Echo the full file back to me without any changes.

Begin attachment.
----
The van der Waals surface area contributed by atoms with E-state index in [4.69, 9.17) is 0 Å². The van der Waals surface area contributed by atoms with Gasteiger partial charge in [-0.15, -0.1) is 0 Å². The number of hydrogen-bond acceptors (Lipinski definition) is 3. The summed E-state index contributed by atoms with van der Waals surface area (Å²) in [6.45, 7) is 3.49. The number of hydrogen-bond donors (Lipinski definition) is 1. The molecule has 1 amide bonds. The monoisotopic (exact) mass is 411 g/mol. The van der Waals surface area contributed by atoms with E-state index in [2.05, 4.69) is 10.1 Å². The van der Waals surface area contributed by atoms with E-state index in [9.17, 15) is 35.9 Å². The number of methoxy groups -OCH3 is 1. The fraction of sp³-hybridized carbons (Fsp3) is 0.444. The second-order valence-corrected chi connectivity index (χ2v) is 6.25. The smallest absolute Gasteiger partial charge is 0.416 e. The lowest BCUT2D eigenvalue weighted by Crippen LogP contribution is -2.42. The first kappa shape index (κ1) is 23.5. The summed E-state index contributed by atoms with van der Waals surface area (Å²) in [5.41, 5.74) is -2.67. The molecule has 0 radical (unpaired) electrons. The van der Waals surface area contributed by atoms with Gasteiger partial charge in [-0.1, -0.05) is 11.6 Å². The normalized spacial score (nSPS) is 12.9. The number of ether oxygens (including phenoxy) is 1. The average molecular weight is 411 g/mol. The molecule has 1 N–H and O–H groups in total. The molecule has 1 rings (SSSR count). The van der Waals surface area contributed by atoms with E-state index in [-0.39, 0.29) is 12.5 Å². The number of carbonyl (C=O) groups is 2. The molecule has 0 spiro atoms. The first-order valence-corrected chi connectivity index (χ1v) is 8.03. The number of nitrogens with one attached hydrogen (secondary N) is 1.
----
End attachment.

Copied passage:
The van der Waals surface area contributed by atoms with E-state index in [4.69, 9.17) is 0 Å². The van der Waals surface area contributed by atoms with Gasteiger partial charge in [-0.15, -0.1) is 0 Å². The number of hydrogen-bond acceptors (Lipinski definition) is 3. The summed E-state index contributed by atoms with van der Waals surface area (Å²) in [6.45, 7) is 3.49. The number of hydrogen-bond donors (Lipinski definition) is 1. The molecule has 1 amide bonds. The monoisotopic (exact) mass is 411 g/mol. The van der Waals surface area contributed by atoms with E-state index in [2.05, 4.69) is 10.1 Å². The van der Waals surface area contributed by atoms with E-state index in [9.17, 15) is 35.9 Å². The number of methoxy groups -OCH3 is 1. The fraction of sp³-hybridized carbons (Fsp3) is 0.444. The second-order valence-corrected chi connectivity index (χ2v) is 6.25. The smallest absolute Gasteiger partial charge is 0.416 e. The lowest BCUT2D eigenvalue weighted by Crippen LogP contribution is -2.42. The first kappa shape index (κ1) is 23.5. The summed E-state index contributed by atoms with van der Waals surface area (Å²) in [5.41, 5.74) is -2.67. The molecule has 0 radical (unpaired) electrons. The van der Waals surface area contributed by atoms with Gasteiger partial charge in [-0.1, -0.05) is 11.6 Å². The normalized spacial score (nSPS) is 12.9. The number of ether oxygens (including phenoxy) is 1. The average molecular weight is 411 g/mol. The molecule has 1 N–H and O–H groups in total. The molecule has 1 rings (SSSR count). The van der Waals surface area contributed by atoms with E-state index in [-0.39, 0.29) is 12.5 Å². The number of carbonyl (C=O) groups is 2. The molecule has 0 spiro atoms. The first-order valence-corrected chi connectivity index (χ1v) is 8.03. The number of nitrogens with one attached hydrogen (secondary N) is 1.